I bought this ring last week at Savage Mills Mall in Columbia, Maryland. The tag said the stone was Alexandrite; I really have serious doubts, but I can see why the seller might think so. However, the price I paid was NOT equal to natural Alex prices--not even close (which is why I was able to afford the ring), so I bought it on the assumption that the stone is NOT Alex, but is likely to be another kind of color-change stone (garnet, spinel, sapphire, or even a synthetic corundum: Worst-case scenario: glass. Yikes!).
Total carat weight of ring: 36.5.
14 KT, at least I think so--I can barely read the mark--but it looks like gold and passes the magnet test. The gold color in the photos is accurate. The metal has a nice "old" patina with some slight scratches on the inside. Could the ring be from the 1920's or 1940's? It kind of looks Art Deco-ish. The ring is dirty (which explains some of those spots on it), and there is some wear along the facets of the window. Obviously, the former owner(s) wore it a lot.
I'm not sure how to clean it safely.
It is solidly set--no loose prongs. Still, I worry. It looks so vulnerable.
I'm guessing the stone is 15-20 carats--it's BIG. Dimensions 14 mm round, 6.5-7 mm deep. "Ostentatious" is a great descriptor, yet it's not a girly-girl ring (part of its appeal to me).
It could be synthetic Alex, but I don't think it's Russian lab; I have a known Russian lab stone, and it's not like the stone in the ring at all. For one thing, the Russian lab is darker; the daylight color is a definite emerald, and the incandescent color is a deep purple, almost a black.
In the above photos, I was (more or less) able to capture the two main color changes. The photos aren't perfect, though; they make the stone look more like blue and purple Tanzanite.
I compared the stone under incandescent light with a known amethyst (deep purple color) stone in an antique gold setting, and my mystery stone had more red in it--more like raspberry.
Try as I might, my camera could not catch the color seen under a mix of fluorescent and daylight: a brilliant London Blue with flashes of aqua, purple, and red--it is really quite breathless. My photos show just blue.
Clear day, in shadow: bluish, maybe bluish-violet.* Note: all photos are un-enhanced; however, they have been cropped.*
Daylight, direct sunlight: pink with blue flashes.
Cloudy day: Medium icy blue/green, a bit like light aquamarine, although a bit darker. Depending on angle of light, sometimes a smoky spot, either in the middle or along one edge.
Setting sun (deep slant): red with purple lashes.
I came across this post while looking for info on my color change garnet. I would say that's what you have...maybe. ;)
I can't tell from the pics (I haven't been able to get any good ones of my ring either), but your description of the color change in different lights fits exactly with the attributes of my stone.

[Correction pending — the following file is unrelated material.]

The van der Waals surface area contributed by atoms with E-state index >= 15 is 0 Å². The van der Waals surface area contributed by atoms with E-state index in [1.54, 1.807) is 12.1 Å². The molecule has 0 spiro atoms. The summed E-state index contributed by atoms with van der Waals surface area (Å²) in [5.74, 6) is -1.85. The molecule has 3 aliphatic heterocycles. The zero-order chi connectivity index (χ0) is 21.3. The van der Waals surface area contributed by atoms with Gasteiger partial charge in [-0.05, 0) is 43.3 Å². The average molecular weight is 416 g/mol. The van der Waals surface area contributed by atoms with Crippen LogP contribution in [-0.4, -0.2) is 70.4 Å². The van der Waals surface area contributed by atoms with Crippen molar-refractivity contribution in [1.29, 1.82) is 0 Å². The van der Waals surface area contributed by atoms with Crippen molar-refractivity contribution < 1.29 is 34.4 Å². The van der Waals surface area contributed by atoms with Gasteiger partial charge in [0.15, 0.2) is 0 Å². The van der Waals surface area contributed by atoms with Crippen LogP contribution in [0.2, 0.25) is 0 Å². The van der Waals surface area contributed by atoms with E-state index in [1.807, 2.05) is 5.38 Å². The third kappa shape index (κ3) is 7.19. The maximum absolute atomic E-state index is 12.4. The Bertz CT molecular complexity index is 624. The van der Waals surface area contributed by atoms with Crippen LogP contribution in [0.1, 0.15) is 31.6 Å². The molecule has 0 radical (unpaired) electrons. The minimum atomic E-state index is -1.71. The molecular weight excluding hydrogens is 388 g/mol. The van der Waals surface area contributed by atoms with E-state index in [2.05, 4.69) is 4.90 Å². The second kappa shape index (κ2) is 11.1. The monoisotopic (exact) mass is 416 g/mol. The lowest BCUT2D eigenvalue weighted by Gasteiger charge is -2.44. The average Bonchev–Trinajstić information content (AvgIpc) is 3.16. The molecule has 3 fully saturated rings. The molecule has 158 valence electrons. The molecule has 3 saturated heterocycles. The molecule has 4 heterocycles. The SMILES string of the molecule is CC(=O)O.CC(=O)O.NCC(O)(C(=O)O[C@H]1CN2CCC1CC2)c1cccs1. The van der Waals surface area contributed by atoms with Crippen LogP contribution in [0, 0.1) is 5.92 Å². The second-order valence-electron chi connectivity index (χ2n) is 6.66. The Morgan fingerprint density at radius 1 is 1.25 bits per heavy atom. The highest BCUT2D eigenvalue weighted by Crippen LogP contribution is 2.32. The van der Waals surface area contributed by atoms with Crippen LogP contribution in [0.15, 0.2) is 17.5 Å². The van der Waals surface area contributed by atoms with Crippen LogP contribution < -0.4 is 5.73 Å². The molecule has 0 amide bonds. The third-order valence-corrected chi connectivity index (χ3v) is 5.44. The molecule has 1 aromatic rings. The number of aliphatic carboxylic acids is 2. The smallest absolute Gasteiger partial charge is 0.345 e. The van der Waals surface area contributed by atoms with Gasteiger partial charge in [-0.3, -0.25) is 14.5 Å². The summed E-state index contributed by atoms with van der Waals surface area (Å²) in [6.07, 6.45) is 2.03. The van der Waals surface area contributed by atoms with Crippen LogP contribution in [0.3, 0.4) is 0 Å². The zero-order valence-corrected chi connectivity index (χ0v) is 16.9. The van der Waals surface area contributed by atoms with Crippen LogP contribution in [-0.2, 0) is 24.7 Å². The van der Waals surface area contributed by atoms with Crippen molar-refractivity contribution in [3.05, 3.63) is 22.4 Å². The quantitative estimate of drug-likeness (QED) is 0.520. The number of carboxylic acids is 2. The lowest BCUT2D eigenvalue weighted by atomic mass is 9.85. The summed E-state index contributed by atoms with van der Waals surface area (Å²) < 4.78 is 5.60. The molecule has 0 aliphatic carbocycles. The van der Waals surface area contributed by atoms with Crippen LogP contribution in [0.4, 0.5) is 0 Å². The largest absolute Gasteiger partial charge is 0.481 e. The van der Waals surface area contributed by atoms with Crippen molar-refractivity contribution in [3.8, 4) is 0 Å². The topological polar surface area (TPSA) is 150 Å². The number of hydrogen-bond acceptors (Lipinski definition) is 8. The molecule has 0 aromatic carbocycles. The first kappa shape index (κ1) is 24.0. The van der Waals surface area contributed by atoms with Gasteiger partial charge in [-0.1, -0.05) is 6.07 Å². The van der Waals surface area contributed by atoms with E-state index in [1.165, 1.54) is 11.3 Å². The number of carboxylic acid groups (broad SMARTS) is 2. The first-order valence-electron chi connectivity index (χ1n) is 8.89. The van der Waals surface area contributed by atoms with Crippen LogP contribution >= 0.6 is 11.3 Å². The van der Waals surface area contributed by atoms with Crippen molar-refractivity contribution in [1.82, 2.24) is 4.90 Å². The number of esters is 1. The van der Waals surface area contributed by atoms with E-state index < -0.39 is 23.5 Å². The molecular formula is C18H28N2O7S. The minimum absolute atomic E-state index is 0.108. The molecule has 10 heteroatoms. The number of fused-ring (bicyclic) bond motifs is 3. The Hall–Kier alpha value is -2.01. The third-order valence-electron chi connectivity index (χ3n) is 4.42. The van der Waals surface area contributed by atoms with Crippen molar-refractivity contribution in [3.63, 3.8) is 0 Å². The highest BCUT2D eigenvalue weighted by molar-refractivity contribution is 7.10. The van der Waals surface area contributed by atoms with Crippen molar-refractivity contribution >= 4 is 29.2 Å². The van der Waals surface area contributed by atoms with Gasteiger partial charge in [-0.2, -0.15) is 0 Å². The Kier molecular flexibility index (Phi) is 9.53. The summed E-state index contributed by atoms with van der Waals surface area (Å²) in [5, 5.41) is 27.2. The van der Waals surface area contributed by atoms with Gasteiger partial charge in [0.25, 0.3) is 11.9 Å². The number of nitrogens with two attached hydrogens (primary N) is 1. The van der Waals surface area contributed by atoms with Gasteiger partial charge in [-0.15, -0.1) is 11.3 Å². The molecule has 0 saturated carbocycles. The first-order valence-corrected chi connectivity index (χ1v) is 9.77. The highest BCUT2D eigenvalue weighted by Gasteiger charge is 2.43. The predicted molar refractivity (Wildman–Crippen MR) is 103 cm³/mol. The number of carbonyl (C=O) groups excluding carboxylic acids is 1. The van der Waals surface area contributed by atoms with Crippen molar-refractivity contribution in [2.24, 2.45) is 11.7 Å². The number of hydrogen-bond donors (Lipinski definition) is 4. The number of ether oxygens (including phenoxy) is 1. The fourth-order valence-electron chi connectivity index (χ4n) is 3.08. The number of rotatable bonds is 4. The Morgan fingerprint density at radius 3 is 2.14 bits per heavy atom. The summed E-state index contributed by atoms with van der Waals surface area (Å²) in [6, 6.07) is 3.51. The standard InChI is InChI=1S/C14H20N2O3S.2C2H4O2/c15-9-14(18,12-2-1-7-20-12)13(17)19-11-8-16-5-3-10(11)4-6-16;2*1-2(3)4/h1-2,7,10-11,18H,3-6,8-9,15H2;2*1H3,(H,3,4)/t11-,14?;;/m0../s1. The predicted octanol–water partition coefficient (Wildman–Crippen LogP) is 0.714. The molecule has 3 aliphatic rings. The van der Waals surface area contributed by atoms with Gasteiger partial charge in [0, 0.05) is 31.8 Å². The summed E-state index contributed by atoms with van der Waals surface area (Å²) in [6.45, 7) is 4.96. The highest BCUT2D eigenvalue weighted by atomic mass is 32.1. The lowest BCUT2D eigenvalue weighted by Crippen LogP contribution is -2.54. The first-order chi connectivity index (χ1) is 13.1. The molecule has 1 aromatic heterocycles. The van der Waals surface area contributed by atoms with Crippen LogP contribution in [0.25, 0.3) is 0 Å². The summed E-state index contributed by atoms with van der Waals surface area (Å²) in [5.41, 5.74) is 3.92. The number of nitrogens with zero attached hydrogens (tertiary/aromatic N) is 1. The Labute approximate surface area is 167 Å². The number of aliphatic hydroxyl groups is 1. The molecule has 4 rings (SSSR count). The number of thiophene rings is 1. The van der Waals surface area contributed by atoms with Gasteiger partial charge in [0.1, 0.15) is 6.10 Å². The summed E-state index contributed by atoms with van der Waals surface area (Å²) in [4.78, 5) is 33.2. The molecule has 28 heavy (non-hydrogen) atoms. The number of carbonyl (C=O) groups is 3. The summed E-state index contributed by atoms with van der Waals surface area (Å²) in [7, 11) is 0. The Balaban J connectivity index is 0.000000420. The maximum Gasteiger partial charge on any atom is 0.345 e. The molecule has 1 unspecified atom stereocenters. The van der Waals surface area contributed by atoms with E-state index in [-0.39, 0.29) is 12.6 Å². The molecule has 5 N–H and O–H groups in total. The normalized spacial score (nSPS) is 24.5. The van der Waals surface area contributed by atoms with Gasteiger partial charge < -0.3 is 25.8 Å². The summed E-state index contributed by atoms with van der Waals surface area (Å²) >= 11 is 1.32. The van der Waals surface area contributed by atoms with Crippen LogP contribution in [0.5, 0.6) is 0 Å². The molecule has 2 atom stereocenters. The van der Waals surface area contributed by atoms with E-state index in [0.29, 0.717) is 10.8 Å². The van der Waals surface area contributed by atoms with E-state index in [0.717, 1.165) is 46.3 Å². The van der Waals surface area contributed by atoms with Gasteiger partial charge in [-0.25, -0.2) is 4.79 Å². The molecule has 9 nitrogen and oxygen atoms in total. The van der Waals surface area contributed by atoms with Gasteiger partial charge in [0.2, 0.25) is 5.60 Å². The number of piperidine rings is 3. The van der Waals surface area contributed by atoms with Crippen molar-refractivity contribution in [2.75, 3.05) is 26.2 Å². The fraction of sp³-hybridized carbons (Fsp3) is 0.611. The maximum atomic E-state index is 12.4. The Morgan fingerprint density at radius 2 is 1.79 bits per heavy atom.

I'm not a jewelry or expert by any means, but looks like a nice stone you got there. If it is a color change garnet depending on the clarity it could really be worth something. As for cleaning it, again if it is a color change garnet, you can clean it with regular jewelry cleaner - that's what my jeweler advised me to do. In fact, I'm going home to do it tonight because I'm getting married on Sunday and I want my engagement ring (the garnet) to look shiny like my wedding band. :)
Enjoy your stone!
Thanks, Amelia, for taking the time to comment on my stone.
No matter what it is, I just enjoy it. It's big and showy ;=)
I just returned from Arizona, where I picked up some great jewelry and minerals (mostly minerals and specimens).
It sure looks like "color change quartz" to me. That is a synthetic quartz from China. It has some chromium in it to cause the color change effect.
Outdoors it will look like Amethyst. Indoors it will look kind of raspberry. If you look at it with a long wavelength UV source it will glow red. If you use a short wavelength UV source it will glow orange.
Sorry, Amelia... while it'd be SUPER COOL to find that you'd come across the rarest Garnet in the world at an extremely cheap price... it's really not likely. The largest stones cut are barely over a carat, and the larger the stone the more murky they appear. "The stone is extraordinarily rare. The rarity increases dramatically above one carat. In my experience most stones over the carat become murky and gray. A fine one-carat would be a find indeed." Direct quote from:
Beautiful gem, whatever it may be... but I seriously doubt that it's a Pyrope-Spessartine (also called the Alexandrite Garnet), I've been looking for that one myself lol
The stone in your ring is a synthetic colour change corundum. I have the same colour stone in my ring.
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